The Carlyles at Home

Revisiting certain book sites over the past few days, I found that Persephone Books has produced a reprint edition of an old friend: The Carlyles at Home.

carlyles

It’s JANE WELSH CARLYLE (more than Thomas) who interests me immensely. There was a time when I bought several books on the women of their circle. So – of course! – sooner or later I found this highly-recommended “history” of the couple by Thea Holme.

carlyles2

Publisher / date: Oxford UP, 1965
pages: 204
Hardcover
genre: biography

Looking (briefly) I don’t really see many copies of the original printing (1965), so, in order to have a copy of the original Dust Jacket, I had to photograph my own copy. An owner of the current printing will be able to tell you if the illustrations by Lamb have been retained {it’s Book No. 32, in their catalogue}.

It’s been quite a number of years since I read this; but I remember enjoying it. Two nights ago, seeing that it was out in a reprinting, I pulled it off the shelf – read through the initial pages. And trotted back to the shelves to pull off the other book I have on Jane Carlyle: Letters and Memorials of Jane Welsh Carlyle (mine, bought at Monroe Street Books, in Middlebury, VT, is a 2-in-1 volume).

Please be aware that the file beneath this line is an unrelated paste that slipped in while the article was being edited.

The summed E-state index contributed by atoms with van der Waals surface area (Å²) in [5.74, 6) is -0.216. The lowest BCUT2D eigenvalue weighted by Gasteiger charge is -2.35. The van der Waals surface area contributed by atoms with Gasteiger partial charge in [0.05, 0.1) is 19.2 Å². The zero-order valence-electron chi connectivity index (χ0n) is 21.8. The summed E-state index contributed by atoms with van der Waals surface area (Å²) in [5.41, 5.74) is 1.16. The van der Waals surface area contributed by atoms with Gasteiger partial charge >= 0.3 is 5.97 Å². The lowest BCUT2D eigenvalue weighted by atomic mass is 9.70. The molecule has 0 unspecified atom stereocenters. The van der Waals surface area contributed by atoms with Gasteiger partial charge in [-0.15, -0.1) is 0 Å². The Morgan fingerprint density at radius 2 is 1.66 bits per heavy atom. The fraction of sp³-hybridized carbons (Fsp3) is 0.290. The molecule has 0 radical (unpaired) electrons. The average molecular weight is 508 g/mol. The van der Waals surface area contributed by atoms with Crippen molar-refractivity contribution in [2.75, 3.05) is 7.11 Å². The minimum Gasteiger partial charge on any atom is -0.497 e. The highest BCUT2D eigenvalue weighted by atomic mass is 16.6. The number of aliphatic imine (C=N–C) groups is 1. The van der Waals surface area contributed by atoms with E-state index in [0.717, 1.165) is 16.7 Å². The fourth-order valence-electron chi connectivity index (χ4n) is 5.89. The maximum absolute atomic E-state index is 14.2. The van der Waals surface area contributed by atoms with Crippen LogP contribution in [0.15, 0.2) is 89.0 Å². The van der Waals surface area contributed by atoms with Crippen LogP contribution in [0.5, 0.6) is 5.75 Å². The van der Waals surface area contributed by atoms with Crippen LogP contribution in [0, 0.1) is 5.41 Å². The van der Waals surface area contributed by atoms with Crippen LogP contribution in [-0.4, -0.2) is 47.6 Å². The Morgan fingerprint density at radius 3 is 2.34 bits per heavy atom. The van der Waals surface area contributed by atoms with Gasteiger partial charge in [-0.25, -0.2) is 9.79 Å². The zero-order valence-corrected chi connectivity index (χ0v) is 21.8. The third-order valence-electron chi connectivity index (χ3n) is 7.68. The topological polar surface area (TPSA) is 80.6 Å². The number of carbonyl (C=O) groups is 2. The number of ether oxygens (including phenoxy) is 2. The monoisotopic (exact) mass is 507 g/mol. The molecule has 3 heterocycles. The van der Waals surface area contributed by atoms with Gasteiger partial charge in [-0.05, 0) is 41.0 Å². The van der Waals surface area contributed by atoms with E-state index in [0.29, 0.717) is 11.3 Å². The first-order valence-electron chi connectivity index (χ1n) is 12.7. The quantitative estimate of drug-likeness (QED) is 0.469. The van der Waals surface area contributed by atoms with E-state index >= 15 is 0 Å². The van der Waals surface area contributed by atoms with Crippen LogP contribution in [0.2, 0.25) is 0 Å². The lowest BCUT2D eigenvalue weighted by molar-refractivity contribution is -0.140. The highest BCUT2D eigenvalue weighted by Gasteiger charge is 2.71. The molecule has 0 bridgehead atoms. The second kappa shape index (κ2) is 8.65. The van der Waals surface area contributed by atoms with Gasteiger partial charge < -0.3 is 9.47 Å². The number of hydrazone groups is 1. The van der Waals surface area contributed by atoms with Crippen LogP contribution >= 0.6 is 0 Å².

I must say a little of Holme’s star-shine got rubbed off when I spotted the exact same opening incident portrayed in both: the Carlyles’ move into their new Chelsea home on Cheyne Row! Including the amusing little story of Jane’s caged-bird.

Oh, well…

In truth, Holme’s narrative is so fetching, and the drawings by Lynton Lamb so endearing, that you can’t bash the book. (And we all work from our source material, if you’re lucky enough to base biography on a stash of letters.) So it’s nice to see that this volume has “new” life. I include some online reviews more recent, and therefore more informative, than anything I could say at present:

carlyles house

 

Persephone describes the book as “Each of the eleven chapters describes different aspects of the house, whether it is yet another builders’ drama or a maid giving birth in the china closet while ‘Mr Carlyle was taking tea in the dining-room…’.” Highly recommended.

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